The upper part 62 constitutes a rotor chamber, the rotor within the chamber being referenced 88 and being mounted by means of a bearing diagrammatically shown at 90. The outer race of the bearing is secured to the wall 66 and the inner race to the rotor. The bearing is not shown in FIG. 6. The rotor comprises a hub portion around the periphery of which there are vanes 92. The hub portion of the rotor is basically disc-like in form and is undercut around its periphery to form a curved, periphery extending guide surface 94. The vanes 92 occupy this undercut region.

If reference is made to FIG. 6, where the inlet 68 is diagrammatically shown, it will be seen that it is not radial with respect to the rotor 88 but angled so as to direct fluid onto the vanes in the desired direction.

At the center of the hub portion there is a blind bore 96 which serves to receive the neck 98 of an additive container 100. Both the wall of the bore 96 and the neck 98 are threaded and sealing between the rotor and the neck 98 is effected by means of a circular rib 102 which engages the end face of the bore 96. The bore 96 is continued through the rotor 88 by means of a fine bore 104, there being a projecting spigot 106 on the upper face of the rotor so that the bore 104 is extended towards the outlet 70. Passages 108 place the space below the rotor 88 in communication with the space above the rotor.

It is desired that the rotor rotates in one direction only and a detent structure 110 is provided for preventing rotation of the rotor in the direction opposite to that in which it is driven. The structure 110 comprises a detent element in the form of a ball 112, the ball 112 being located in a bore 114 in the top wall 64, the bore being closed by a threaded element 116 and there being a spring 118 between the element 116 and the ball 112. The upper face of the rotor 88 includes a rachet formation 120 which comprises a circular array of saw-tooth profile teeth. When the rotor is driven, the ball 112 rides up the inclined flanks of the teeth to permit such rotation, but prevents rotation in the reverse direction.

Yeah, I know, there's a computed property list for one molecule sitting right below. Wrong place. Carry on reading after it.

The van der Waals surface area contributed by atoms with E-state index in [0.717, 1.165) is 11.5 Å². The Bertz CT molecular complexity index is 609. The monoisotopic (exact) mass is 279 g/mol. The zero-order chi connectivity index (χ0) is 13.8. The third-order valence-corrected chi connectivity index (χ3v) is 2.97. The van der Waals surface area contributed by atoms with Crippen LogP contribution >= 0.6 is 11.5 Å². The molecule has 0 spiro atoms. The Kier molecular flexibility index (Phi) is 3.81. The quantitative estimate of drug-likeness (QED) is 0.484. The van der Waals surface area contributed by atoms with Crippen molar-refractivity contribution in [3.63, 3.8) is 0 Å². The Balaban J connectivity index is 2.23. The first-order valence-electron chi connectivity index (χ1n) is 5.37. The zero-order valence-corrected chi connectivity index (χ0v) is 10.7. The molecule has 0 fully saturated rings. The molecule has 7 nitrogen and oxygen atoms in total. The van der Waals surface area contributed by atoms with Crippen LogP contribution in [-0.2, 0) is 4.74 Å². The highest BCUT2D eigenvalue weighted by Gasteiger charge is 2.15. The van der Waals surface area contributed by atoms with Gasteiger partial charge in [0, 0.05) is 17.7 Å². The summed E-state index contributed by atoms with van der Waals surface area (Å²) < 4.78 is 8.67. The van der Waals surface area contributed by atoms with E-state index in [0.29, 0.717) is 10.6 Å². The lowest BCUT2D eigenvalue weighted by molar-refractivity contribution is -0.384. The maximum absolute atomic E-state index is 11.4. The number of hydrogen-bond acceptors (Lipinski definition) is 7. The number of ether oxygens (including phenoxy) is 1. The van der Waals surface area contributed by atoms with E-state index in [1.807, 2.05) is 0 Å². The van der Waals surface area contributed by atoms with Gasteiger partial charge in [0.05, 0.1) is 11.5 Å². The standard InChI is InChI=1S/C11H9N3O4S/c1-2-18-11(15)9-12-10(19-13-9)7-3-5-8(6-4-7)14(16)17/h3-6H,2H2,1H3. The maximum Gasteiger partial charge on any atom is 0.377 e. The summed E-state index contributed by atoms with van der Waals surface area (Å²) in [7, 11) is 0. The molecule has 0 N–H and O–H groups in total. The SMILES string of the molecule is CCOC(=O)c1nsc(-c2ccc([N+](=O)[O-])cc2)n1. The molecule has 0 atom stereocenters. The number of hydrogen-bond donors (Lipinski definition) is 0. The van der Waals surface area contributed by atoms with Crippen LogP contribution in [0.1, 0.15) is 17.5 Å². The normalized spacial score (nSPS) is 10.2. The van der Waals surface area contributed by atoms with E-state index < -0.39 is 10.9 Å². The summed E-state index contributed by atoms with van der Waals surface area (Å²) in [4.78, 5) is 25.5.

The container 100 is similar to the container 18, the end opposite the neck 98 being closed by a transverse weld 122 (see FIG. 7) which is shown in section in FIG. 5. Two strips of synthetic plastic material 124 and 126 sandwich the weld 122 between them. The strip 124 includes headed pins 128 which are pressed through apertures 130 in the transverse weld and through apertures 132 of the strip 126. As will be seen from FIG. 5, the strips 124 and 126 are longer than the weld 122 and project outwardly beyond the peripheral limits of the container 100. The ends of the strips 124 and 126 are entered in longitudinally extending grooves 134 of the lower part 72. Engagement between the grooves and strips prevents rotation of the lower end of the container 100.

In use, flowing fluid enters the rotor chamber through the inlet 68 and impinges on the ring of vanes 92, the surface 94 of the undercut formation 92 directing the air downwardly into the chamber in which the container 100 hangs. Dirt particles tend to collect at the lower end of the cone-shaped portion 74 and thereafter the air flows through the passages 108 to the outlet 70.

Interaction between the flowing fluid and the vanes 92 results in a torque being imposed on the rotor so that the upper end of the container 100 is turned with respect to the lower end. The effect of this is to wind-up the bag and reduce its volume so that additive is forced through the bore of the neck 98 into the fine bore 104 and thence to the outlet 70. Air flowing through the passages 108 creates a venturi effect at the outlet from the bore 104 so that there is no back pressure at this region. The rib 102 prevents leakage into the region of the neck threads.